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The Department of Defense is expected Monday to ask for dismissal of a lawsuit filed by 12 former servicemembers seeking to rejoin the military after being discharged under the Pentagon’s “don’t ask, don’t tell” policy.

The former military members filed the suit in December in the U.S. District Court for the District of Massachusetts, saying that the “don’t ask, don’t tell” policy is unconstitutional.

Derek Sparks, a former Navy petty officer first class, is one of the plaintiffs.

A veteran of military operations in the Middle East and Southwest Asia, Sparks was dismissed in 2002 after a superior said he saw Sparks engaging in sex acts with two other male sailors.

“Here I had over 14 years of service, and then all of a sudden I was unfit because of this,” said Sparks, of Seattle. “I wasn’t any different. I was the same person.”

“The military was saying they had new information about me, but I was the same person, the same sailor. It was pretty terrible,” he said.

The 11-year-old “don’t ask, don’t tell” policy has been challenged in court five times before and has always been upheld, said Sharon Alexander, an attorney for the Servicemembers Legal Defense Network in Washington, D.C., and one of the attorneys for the gay plaintiffs in the Massachusetts suit.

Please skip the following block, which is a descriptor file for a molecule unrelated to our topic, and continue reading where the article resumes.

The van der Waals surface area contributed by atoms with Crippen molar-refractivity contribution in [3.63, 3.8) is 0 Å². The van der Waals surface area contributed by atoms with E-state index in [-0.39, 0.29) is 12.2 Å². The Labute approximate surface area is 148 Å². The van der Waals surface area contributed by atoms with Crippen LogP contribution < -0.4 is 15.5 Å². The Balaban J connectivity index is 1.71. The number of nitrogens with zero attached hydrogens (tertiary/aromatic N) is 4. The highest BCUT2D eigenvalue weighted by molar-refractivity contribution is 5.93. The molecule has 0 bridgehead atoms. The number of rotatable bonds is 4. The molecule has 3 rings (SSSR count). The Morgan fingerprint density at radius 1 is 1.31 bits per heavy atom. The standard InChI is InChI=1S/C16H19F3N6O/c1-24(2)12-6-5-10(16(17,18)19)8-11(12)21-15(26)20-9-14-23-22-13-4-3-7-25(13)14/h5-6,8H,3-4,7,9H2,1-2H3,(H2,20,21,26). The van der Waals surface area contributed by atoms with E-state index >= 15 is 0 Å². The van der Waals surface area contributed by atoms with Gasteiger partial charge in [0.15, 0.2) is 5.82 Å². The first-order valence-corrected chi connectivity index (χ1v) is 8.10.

The Massachusetts suit, however, is one of two challenging the policy in the wake of a 2003 Supreme Court ruling that the right of privacy in private, consensual adult relationships is a “full right” to be exercised “without the intervention of government."

A Pentagon spokesman said the Defense department does not plan to budge on the policy, which requires gay servicemembers to keep their lifestyle a secret while also forbidding their command from asking about it.

“It’s in the best interest for the cohesion of the force,” Army Lt. Col. Joseph Richard said. “We believed that then and we currently believe that now.”

When asked later to clarify what he meant, Richard, in an e-mailed response, repeated the original rationale behind the policy: “Living conditions especially in combat operations are often Spartan, primitive and characterized by forced intimacy with little or no privacy, thereby creating an environment that is cohesion-busting.”

Alexander, the attorney, put it another way: “The presumption is that straight people can’t deal with gay folks around them in the military.”

Sparks is joined in the Massachusetts lawsuit by one former sailor, five former soldiers, four former airmen and one ex-Coast Guardsman.

Among them is Stacy Vasquez, a former Army sergeant first class, who was discharged in August 2003.

Vasquez said that a spouse of one of her co-workers claimed she saw Vasquez kissing another woman at a nightclub. Vasquez said her commander asked her to write a statement stating she was a lesbian.

Vasquez, of Washington, D.C., said she wanted to stay in the Army until she retired. Now she wants to rejoin and demonstrate that, in her opinion, her fellow soldiers won’t judge her on her lifestyle but on her job performance.

“I served 12 years with heterosexual people and it worked just fine,” she said. “I don’t think it would be a problem.